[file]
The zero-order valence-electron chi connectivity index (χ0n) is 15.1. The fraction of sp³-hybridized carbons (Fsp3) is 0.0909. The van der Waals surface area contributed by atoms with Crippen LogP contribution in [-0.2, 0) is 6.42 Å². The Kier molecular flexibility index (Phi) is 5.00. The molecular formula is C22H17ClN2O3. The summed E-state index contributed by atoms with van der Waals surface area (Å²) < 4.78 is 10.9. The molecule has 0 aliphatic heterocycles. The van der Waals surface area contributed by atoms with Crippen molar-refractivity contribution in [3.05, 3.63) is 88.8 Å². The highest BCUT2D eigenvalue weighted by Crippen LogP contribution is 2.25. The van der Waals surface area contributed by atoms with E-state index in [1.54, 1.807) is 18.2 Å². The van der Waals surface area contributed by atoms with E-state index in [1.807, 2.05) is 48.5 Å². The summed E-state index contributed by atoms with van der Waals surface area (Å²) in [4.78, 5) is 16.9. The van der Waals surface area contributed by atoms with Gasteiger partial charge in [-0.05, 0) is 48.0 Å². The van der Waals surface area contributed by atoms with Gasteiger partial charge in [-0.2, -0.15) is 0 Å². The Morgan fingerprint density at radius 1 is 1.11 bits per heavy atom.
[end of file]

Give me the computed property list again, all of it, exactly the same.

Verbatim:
The zero-order valence-electron chi connectivity index (χ0n) is 15.1. The fraction of sp³-hybridized carbons (Fsp3) is 0.0909. The van der Waals surface area contributed by atoms with Crippen LogP contribution in [-0.2, 0) is 6.42 Å². The Kier molecular flexibility index (Phi) is 5.00. The molecular formula is C22H17ClN2O3. The summed E-state index contributed by atoms with van der Waals surface area (Å²) < 4.78 is 10.9. The molecule has 0 aliphatic heterocycles. The van der Waals surface area contributed by atoms with Crippen molar-refractivity contribution in [3.05, 3.63) is 88.8 Å². The highest BCUT2D eigenvalue weighted by Crippen LogP contribution is 2.25. The van der Waals surface area contributed by atoms with E-state index in [1.54, 1.807) is 18.2 Å². The van der Waals surface area contributed by atoms with E-state index in [1.807, 2.05) is 48.5 Å². The summed E-state index contributed by atoms with van der Waals surface area (Å²) in [4.78, 5) is 16.9. The van der Waals surface area contributed by atoms with Gasteiger partial charge in [-0.05, 0) is 48.0 Å². The van der Waals surface area contributed by atoms with Gasteiger partial charge in [-0.2, -0.15) is 0 Å². The Morgan fingerprint density at radius 1 is 1.11 bits per heavy atom.